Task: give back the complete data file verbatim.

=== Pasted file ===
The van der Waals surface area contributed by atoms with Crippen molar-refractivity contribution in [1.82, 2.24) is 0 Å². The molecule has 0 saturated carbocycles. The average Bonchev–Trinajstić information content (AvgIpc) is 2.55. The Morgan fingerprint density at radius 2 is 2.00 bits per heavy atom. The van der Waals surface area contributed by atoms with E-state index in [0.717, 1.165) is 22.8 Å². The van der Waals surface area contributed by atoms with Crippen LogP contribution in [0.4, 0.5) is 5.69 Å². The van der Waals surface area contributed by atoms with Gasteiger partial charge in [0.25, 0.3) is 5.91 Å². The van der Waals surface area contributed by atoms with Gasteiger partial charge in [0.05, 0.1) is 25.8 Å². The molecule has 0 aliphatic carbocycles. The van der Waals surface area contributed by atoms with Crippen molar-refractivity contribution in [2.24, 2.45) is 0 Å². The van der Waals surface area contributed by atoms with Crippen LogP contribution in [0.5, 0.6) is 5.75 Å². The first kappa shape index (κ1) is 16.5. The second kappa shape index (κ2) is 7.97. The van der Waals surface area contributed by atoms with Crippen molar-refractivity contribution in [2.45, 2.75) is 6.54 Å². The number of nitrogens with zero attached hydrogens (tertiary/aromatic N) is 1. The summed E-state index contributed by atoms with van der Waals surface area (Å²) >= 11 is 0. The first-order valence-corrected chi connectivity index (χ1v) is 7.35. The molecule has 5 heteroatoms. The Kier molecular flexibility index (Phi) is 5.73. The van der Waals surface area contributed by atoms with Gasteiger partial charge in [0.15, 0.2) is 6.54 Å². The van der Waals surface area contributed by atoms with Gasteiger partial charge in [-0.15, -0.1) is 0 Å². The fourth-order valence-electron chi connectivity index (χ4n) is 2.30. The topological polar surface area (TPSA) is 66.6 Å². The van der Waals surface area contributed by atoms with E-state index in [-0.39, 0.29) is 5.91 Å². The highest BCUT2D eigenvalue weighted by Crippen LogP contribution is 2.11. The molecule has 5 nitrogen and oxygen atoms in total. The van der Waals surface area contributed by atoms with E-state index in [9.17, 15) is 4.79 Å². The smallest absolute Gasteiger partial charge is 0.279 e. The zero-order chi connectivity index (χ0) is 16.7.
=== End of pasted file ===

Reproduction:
The van der Waals surface area contributed by atoms with Crippen molar-refractivity contribution in [1.82, 2.24) is 0 Å². The molecule has 0 saturated carbocycles. The average Bonchev–Trinajstić information content (AvgIpc) is 2.55. The Morgan fingerprint density at radius 2 is 2.00 bits per heavy atom. The van der Waals surface area contributed by atoms with E-state index in [0.717, 1.165) is 22.8 Å². The van der Waals surface area contributed by atoms with Crippen LogP contribution in [0.4, 0.5) is 5.69 Å². The van der Waals surface area contributed by atoms with Gasteiger partial charge in [0.25, 0.3) is 5.91 Å². The van der Waals surface area contributed by atoms with Gasteiger partial charge in [0.05, 0.1) is 25.8 Å². The molecule has 0 aliphatic carbocycles. The van der Waals surface area contributed by atoms with Crippen molar-refractivity contribution in [2.24, 2.45) is 0 Å². The van der Waals surface area contributed by atoms with Crippen LogP contribution in [0.5, 0.6) is 5.75 Å². The first kappa shape index (κ1) is 16.5. The second kappa shape index (κ2) is 7.97. The van der Waals surface area contributed by atoms with Crippen molar-refractivity contribution in [2.45, 2.75) is 6.54 Å². The number of nitrogens with zero attached hydrogens (tertiary/aromatic N) is 1. The summed E-state index contributed by atoms with van der Waals surface area (Å²) >= 11 is 0. The first-order valence-corrected chi connectivity index (χ1v) is 7.35. The molecule has 5 heteroatoms. The Kier molecular flexibility index (Phi) is 5.73. The van der Waals surface area contributed by atoms with Gasteiger partial charge in [0.15, 0.2) is 6.54 Å². The van der Waals surface area contributed by atoms with Gasteiger partial charge in [-0.15, -0.1) is 0 Å². The fourth-order valence-electron chi connectivity index (χ4n) is 2.30. The topological polar surface area (TPSA) is 66.6 Å². The van der Waals surface area contributed by atoms with E-state index in [-0.39, 0.29) is 5.91 Å². The highest BCUT2D eigenvalue weighted by Crippen LogP contribution is 2.11. The molecule has 5 nitrogen and oxygen atoms in total. The van der Waals surface area contributed by atoms with E-state index in [9.17, 15) is 4.79 Å². The smallest absolute Gasteiger partial charge is 0.279 e. The zero-order chi connectivity index (χ0) is 16.7.